The most likely candidate is they had two samples of people trying to quit and used one as a control. Of the group that used the QuickMist product, 150% more people ended up quitting. Great.

No. Not great. You stupid idiot.

I still don’t know what “150% more” means. Let’s work some numbers.

Say both groups were 100 people. In the control group (ie. the willpower alone group), 50 people successfully gave up. So BY MATHS, we can figure out that in the NICORETTE group…

50 * 150% gave up, which = 75. So 25 more people.

BUT WAIT…

50 * 150% isn’t “150% more” is it? That’s 150% of 50. “150% more” sounds like an increase-of 150%.

are you following all this

So what we’d need to do is take the 150% amount and then add that onto the original amount. EASY.

(50 * 150%) + 50 = 125

Fantastic! The QuickMist product is so effective that not only did every single person in the 100-person group quit smoking, but 25 other people also showed up and quit too!

This is what in philosophy we call a reductio ad absurdum. Our conclusion is clearly ridiculous, so we’ve made an error in reasoning somewhere. But where?

Maybe our numbers our wrong. Let’s try a different scenario. Imagine there’s originally only ONE person quitting in the willpower-only control group. In the QuickMist group, ((1*150%)+1) would quit, which is 2.5.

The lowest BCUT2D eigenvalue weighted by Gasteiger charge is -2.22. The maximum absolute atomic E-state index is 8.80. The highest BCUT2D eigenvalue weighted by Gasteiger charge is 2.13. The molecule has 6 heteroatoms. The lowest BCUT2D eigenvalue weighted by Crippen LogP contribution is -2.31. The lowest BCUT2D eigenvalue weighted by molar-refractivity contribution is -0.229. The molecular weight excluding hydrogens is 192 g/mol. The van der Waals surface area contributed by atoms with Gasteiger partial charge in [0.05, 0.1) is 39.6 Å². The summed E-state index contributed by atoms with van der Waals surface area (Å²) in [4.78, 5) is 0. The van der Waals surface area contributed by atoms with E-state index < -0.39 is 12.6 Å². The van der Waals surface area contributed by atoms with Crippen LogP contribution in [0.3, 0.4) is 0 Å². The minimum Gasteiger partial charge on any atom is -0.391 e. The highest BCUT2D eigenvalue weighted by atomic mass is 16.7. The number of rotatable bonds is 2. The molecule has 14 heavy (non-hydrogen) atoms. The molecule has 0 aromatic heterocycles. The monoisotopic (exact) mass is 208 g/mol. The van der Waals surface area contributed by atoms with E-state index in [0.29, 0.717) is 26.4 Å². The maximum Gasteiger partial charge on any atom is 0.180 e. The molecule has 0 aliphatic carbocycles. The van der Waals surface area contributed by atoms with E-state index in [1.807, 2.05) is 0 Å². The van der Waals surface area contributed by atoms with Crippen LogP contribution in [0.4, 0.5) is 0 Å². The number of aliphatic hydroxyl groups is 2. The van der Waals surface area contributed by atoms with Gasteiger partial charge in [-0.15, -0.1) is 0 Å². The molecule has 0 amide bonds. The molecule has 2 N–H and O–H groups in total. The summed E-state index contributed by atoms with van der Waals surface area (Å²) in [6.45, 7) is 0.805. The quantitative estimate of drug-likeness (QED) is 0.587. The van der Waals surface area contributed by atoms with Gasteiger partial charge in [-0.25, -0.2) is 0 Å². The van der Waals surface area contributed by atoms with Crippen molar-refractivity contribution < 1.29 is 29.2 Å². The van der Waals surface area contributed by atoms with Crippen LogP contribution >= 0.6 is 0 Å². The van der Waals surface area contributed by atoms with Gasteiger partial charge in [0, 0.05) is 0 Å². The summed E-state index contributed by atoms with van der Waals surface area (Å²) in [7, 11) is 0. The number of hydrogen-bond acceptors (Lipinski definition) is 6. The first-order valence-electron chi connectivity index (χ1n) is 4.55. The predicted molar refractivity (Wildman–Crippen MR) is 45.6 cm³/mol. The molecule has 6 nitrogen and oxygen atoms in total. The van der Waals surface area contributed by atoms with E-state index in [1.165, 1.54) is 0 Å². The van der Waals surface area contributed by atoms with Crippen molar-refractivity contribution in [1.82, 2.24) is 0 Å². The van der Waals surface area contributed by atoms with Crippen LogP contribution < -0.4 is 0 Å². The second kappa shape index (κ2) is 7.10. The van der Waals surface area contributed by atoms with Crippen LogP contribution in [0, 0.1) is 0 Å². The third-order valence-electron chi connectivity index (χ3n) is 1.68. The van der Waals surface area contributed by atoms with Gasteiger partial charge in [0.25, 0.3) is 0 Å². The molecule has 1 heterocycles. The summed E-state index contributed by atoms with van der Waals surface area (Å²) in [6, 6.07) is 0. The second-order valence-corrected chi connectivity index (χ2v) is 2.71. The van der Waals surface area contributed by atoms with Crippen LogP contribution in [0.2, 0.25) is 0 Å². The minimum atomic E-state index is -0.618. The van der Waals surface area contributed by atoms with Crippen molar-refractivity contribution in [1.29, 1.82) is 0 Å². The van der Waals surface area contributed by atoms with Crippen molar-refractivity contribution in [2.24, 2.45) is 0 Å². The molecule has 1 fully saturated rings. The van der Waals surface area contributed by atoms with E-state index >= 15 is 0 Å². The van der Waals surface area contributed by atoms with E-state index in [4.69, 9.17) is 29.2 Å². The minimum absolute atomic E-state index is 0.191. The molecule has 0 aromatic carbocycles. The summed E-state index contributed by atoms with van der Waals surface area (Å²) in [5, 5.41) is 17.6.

But why wouldn’t they just say “You’re 2.5 times as likely to quit with…” rather than “150% times more?” Sure, 150 is a bigger number than 2.5, but you can also express that as “250%”. Did they maybe think that 250% was too big a number for people to comprehend? Why else wouldn’t they go for the bigger number?

Maybe it’s because they don’t like “as likely”. “As likely” is less powerful sounding than “more likely”, even though it’s preceded by a big ol’ percentage. Why bother trying to give up with this product if you’re still only something-something as likely as someone just trying really hard on their own?

So basically, I think they meant “50% more” but that was too low. They saw that “50% more” = “150% of” and did some slight-of-hand to replace the word “of” with “more.”

In other words, the only thing this product helps you quit is your grasp on the principles of mathematics!!!!

Behold, the magic of marketing.